Expand Ways of Transacting Business: Prior to the pandemic, probably 95% of all c-store business was carryout only. The customer visited the store; shopped a bit; made a purchase; and walked out. Now, buying options have expanded to curbside pickup, pre-ordering through an app, drive-through and delivery. The customer’s desire for expanded transactional opportunities stems from one reason: a need to feel safe. They still want to buy your products; they just want to do that in the safest way possible. So, your business model must expand as the consumer demands it or be left behind as obsolete.
Over-Communicate Process Changes Through Marketing: Wear a mask, don’t wear a mask. Ten person gatherings are OK, but not 12 (unless they are your family). Think of all the messaging we have heard over the last few years on what we can and cannot do to stay healthy. It has been overwhelming contradictory, inconsistent and ever changing.
How can you expect your customers to know what the protocols are at your location, if they are always changing? I can’t stress this enough — operators need to over-over-over communicate to their customers the new rules for their locations. How can they order? What are your hours? Do I need a mask? Is this product still available? It is daunting for customers – go overboard in trying to help guide them. Think about treating your store messaging as a grand re-opening.
Create a Foodservice Destination: While the c-store industry was deemed essential and allowed to operate during the pandemic, the restaurant industry did not share that same luxury. There are estimates that 15-20% of all restaurants will not re-open. C-stores that had established foodservice offerings before COVID, were positioned nicely to reap the benefits of this unprecedented environment. Those that continued to delay launching into food, missed a golden opportunity. While arriving late to the game may not have been optimal, foodservice still must be a key driver for your store moving forward.
Design Your Store with Flexibility in Mind: As your customer shifts from carryout only to other modes of transactional activity, you may want to consider how your store is configured to accommodate this shift. If 50% of your customer base, for example, gets their products through drive-through, pickup or delivery, does that mean your store should be designed with that in mind? Do you create a store environment that becomes a warehouse where product orders are assembled by employees as opposed to shopped by customers? These transactional shifts have happened overnight, and stores need to begin adapting to the new world.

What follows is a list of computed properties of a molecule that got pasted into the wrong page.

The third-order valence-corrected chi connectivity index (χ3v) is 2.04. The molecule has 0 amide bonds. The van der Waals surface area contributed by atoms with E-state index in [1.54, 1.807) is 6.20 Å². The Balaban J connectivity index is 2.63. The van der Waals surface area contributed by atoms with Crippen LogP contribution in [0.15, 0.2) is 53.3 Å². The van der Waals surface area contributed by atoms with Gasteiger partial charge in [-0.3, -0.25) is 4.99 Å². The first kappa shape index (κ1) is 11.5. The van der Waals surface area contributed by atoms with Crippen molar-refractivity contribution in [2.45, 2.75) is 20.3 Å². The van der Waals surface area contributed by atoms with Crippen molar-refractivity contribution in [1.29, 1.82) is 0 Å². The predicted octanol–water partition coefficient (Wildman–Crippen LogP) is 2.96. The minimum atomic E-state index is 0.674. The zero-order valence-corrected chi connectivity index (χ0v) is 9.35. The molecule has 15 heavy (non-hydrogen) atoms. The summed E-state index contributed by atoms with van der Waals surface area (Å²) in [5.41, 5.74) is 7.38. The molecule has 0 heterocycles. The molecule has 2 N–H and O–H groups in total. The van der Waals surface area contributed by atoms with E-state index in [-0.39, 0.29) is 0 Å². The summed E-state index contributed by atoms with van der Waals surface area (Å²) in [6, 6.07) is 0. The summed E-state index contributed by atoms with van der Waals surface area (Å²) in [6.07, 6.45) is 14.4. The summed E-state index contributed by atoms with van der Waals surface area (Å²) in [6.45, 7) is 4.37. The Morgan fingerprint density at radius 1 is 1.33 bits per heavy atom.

I wish this pandemic story had a definitive ending as a launching point, but sadly, the world will continue to evolve. Every new variant – i.e., Delta and now Omicron – could set us off on a completely different tangent from where we are today. The pandemic has forever changed our world and paradigm shifts that normally move at glacial speed are in turbo-mode.
John Matthews is the president and CEO of Gray Cat Enterprises and is responsible for the management of all consulting activities for the firm, which include retail consulting for multiunit operations; interim divisional or general management leadership; consumer marketing for companies launching products in the retail sector; and strategic project management. With more than 30 years of senior-level experience and a speaker at retail-group events throughout the U.S., Matthews has recently written “Game-Changing Strategies for Retailers,” which is available on Amazon. In addition, he has two step-by-step manuals, “Local Store Marketing for Retailers” and “How to Stage a Killer Grand Opening!,” which are available at www.graycatenterprises.com.